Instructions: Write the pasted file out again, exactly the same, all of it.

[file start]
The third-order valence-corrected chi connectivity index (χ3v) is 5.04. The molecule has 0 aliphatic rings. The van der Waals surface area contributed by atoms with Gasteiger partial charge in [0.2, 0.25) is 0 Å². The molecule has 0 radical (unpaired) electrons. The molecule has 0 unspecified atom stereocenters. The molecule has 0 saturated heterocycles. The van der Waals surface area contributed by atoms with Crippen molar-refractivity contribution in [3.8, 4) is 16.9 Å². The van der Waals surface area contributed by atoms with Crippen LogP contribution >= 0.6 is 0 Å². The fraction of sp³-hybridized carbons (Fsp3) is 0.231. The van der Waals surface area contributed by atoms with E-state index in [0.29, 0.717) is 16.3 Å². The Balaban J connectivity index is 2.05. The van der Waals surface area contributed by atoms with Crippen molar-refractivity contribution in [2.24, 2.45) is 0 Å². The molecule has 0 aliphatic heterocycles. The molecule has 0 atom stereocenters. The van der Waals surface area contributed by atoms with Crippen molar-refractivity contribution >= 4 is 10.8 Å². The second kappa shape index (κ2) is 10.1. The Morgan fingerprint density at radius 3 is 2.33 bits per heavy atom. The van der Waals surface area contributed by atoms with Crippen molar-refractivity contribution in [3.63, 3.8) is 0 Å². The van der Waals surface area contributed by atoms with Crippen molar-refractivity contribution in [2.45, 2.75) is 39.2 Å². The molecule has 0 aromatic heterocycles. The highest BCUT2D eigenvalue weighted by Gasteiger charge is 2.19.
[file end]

The third-order valence-corrected chi connectivity index (χ3v) is 5.04. The molecule has 0 aliphatic rings. The van der Waals surface area contributed by atoms with Gasteiger partial charge in [0.2, 0.25) is 0 Å². The molecule has 0 radical (unpaired) electrons. The molecule has 0 unspecified atom stereocenters. The molecule has 0 saturated heterocycles. The van der Waals surface area contributed by atoms with Crippen molar-refractivity contribution in [3.8, 4) is 16.9 Å². The van der Waals surface area contributed by atoms with Crippen LogP contribution >= 0.6 is 0 Å². The fraction of sp³-hybridized carbons (Fsp3) is 0.231. The van der Waals surface area contributed by atoms with E-state index in [0.29, 0.717) is 16.3 Å². The Balaban J connectivity index is 2.05. The van der Waals surface area contributed by atoms with Crippen molar-refractivity contribution in [2.24, 2.45) is 0 Å². The molecule has 0 aliphatic heterocycles. The molecule has 0 atom stereocenters. The van der Waals surface area contributed by atoms with Crippen molar-refractivity contribution >= 4 is 10.8 Å². The second kappa shape index (κ2) is 10.1. The Morgan fingerprint density at radius 3 is 2.33 bits per heavy atom. The van der Waals surface area contributed by atoms with Crippen molar-refractivity contribution in [3.63, 3.8) is 0 Å². The van der Waals surface area contributed by atoms with Crippen molar-refractivity contribution in [2.45, 2.75) is 39.2 Å². The molecule has 0 aromatic heterocycles. The highest BCUT2D eigenvalue weighted by Gasteiger charge is 2.19.